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is, to say the least of it, inconclusive. But such supposed agreement is necessary to Mr. C.'s argument;-for the context to which he refers, though the only safe guide, does not help him at all. There is a perfect agreement with the context, though the Avord uTepeide were translated “overlooked," in the sense of, " slighted.'s Thirdly, If these two points were conceded, and if it were as certain, as to me it appears uncertain, that the Greek word utegelow was used, in these four places, in the sense of, " to be angry," there still remains a capital flaw in the argument. One cannot suppose that the writer of the Acts of the Apostles, the purity of whose Greek style is allowed by the best judges, would be influenced to use this Greek word in a manner peculiar and uncommon, (for peculiar it must be allowed to be,), merely because, in four places of the Septuagint, out of nearly thirty in which the word occurs, the Greek translators had put this meaning upon it. Surely, the New Testament writers, when they vary the meaning of words on the authority of the Septuagint, do it on grounds somewhat different from this.

The reasoning of Mr. CROWTHER, thus analysed, seems to me to possess scarcely a shadow of probability. I am confirmed in the opinion, that the writer of the Acts of the Apostles used the Greek word in the sense which our translation substantially conveys,-i. e. its radical meaning, from Utep and sidew;-a meaning for which Șr. Luke needed not to refer to the Septuagint, and which, though the difference is only in the phraseology, is better expressed by " overlooked,than “winked at.

I think I have looked MR. C.'s argument fairly and fully in the face. If I have misapprehended any feature of it, I have not willingly done so. Let me now turn to the indirect, or presumptive, evidence of the meaning of the passage.

1. Not one of the versions intimates any thing concerning anger. The Vulgate has só despiciens,''i despising ; " -- which, as MR. C. now- maintains, is the same thing, as “ to think the despised object un vorthy of notice.The Syriac, a version of great authority, reads, 398, “caused to pass over.” The Ethiopic

judging from the Latin translation of it) reads, “ forgave them.The Arabic translates the passage, paraphrastically ;-froin the 'imes of this ignorance God hath now removed us.

2. None of the Greek Fathers, who were well acquainted with he language in which the New Testament was written, seem to

ssumed no such agreement between the Septuagint and Hebrew as he supposes ;it that I have taken the meaning of uripudw, in Lev. xx. 4, from the context, hich, at least, determines it to be the reverse of anger and punishment.

& So the Latin translator of the Septuagint has rendered it, Deus audiril, et rerit,---" then God heard, and slighted" his people. I must still doubt whether “ to pise,” in the sense of, thinking unworthy of nolice,” can, in correct Theology, predicated of the Divine Being. The Hebrew word, oxa, signifies abhorrence d rejection. To adduce that in proof, therefore, is wide of the mark.

* 5 K 2 *

spimus, non sono mus ;"becand turn

have had any idea that the word meant, to be angry." At least, till the contrary is shown, I may, without pretending to have read every part of their works, rest in this conclusion.

3. None of the Lexicographers of the Greek language, who possess an established authority, -as HesychIUS, SUIDAS, STEPHENS, HEDERIC,-ever intimate that the meaning of anger can attach to the Greek word. STEPHENS, the author of the Thesaurus, was truly a giant in Greek literature. Sach, it is said, was his acquaintance with the language, that it might have been thought his vernacular tongue. He defines the meaning of the disputed word thus,-“ Aspicio ultra, seu ulterius,"_" to look beyond, or farther," and proceeds to say, that it is used in the sense of, “ to despise or contemn,"_"ex eo quod iis quæ contemnimus, non acquiescimus, sed ulterius respicimus, seu ad majora oculos convertimus ;because on those things which we despise we rest not, but look farther, and turn our eyes to things greater."*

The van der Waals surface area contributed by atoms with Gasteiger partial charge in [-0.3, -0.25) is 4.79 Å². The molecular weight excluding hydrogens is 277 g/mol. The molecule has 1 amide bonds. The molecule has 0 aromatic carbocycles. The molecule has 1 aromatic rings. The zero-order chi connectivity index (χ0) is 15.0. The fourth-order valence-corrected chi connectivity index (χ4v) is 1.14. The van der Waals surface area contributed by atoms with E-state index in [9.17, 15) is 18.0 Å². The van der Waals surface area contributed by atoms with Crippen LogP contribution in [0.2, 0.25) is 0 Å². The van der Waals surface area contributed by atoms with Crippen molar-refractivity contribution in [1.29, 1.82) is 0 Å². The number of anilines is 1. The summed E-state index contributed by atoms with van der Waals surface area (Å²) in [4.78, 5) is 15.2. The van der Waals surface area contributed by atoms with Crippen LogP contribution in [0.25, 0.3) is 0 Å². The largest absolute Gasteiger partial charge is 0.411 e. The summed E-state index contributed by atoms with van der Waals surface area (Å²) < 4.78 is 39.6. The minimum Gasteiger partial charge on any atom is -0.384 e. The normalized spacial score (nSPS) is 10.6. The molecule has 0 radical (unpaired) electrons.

4. None of the later Commentators of the greatest Icarding have attributed the meaning, for which MR. C. contends, to the passage. The sole instance which looks like an exception, is found among the multifarious and conflicting criticisms, huddled together in Poole's Synopsis.

Now allowing it to be possible, that a meaning may be the true one, even though all the Versions be against it, and all the Fathers, and all the Lexicographers, and, with one exception, all the Commentators;--yet the probability of this is so exceedingly small,—that even if we were destitute of other argument, the presumption against it is absolutely overwhelming.

If it be said, that, though the arguments of MR. C. do not prove his point, they at least form a presumption in its favour, am willing that others should think so. Let this probability, then, be nicely weighed in good critical balances, and taken for as much as it is worth. Valeat quantum valet. Stockport.

D. W.

MR. CROWTHER'S CORRECTIONS OF A PASSAGE IN HIS FORMER

COMMUNICATIONS ON ACTS XVII. 30.

To the Editor of the Methodist Magazine. I beg your insertion of the following correction of an error in my communication, in the Note, p. 740, line 15, from the bottom.

For to all those passages," read “ generally to those passages when figuratively used,”-and for one passage only excepted, viz. Ps. li. 9," read as follows : “ nor is there more than one passage in

** God overlooked, "-" The beams of his eye did in a manner shoot orer il Wesley's Notes in loc. The agreement between the great Lexicographer and the great Divine, is very striking. It presents an additional proof, if we needed any, of MB. WESLEY's critical acquaintance with Greek,

the Scriptures, viz. Ps. li. 9, where that expression means any thing like mercy.”

Thus it was designed to have been written when the memorandum of these passages was originally made; and thus amended, your readers will, I believe, find the assertion perfectly correct.

Also, add to the authorities quoted in Note 2, p. 818, that of PhiloXENUS, who gives to umegside the sense of despexit, (he despised.) Vide C. LABBÆI Glossaria.

J. C.

· THE WORKS OF GOD DISPLAYED.

ACCOUNT OF THE GUACO-PLANT:

BY GEORGE BELLAMY, MissionARY IN DEMERARA. AMONG the most valuable and interesting discoveries made in the tropical regions in favour of suffering humanity, certainly we may rank that of a cure for the bites of venemous serpents, found in the plant Beju-co-del Guaco, a species of Bind-weed. This secret is understood to have been long known to some of the Indians in the tropical parts of South America; but, ever mindful of the injustice and cruelty of their conquerors, they have uniformly refused to communicate to the intruders any portion of their valuable knowledge. The virtues of the plant in question were, however, recently discovered in an almost accidental manner; and experience having now fully shown it to be a specific for the en venomed bite of the most dangerous serpents, and other poisonous reptiles, it becomes of importance to make its qualities more generally known.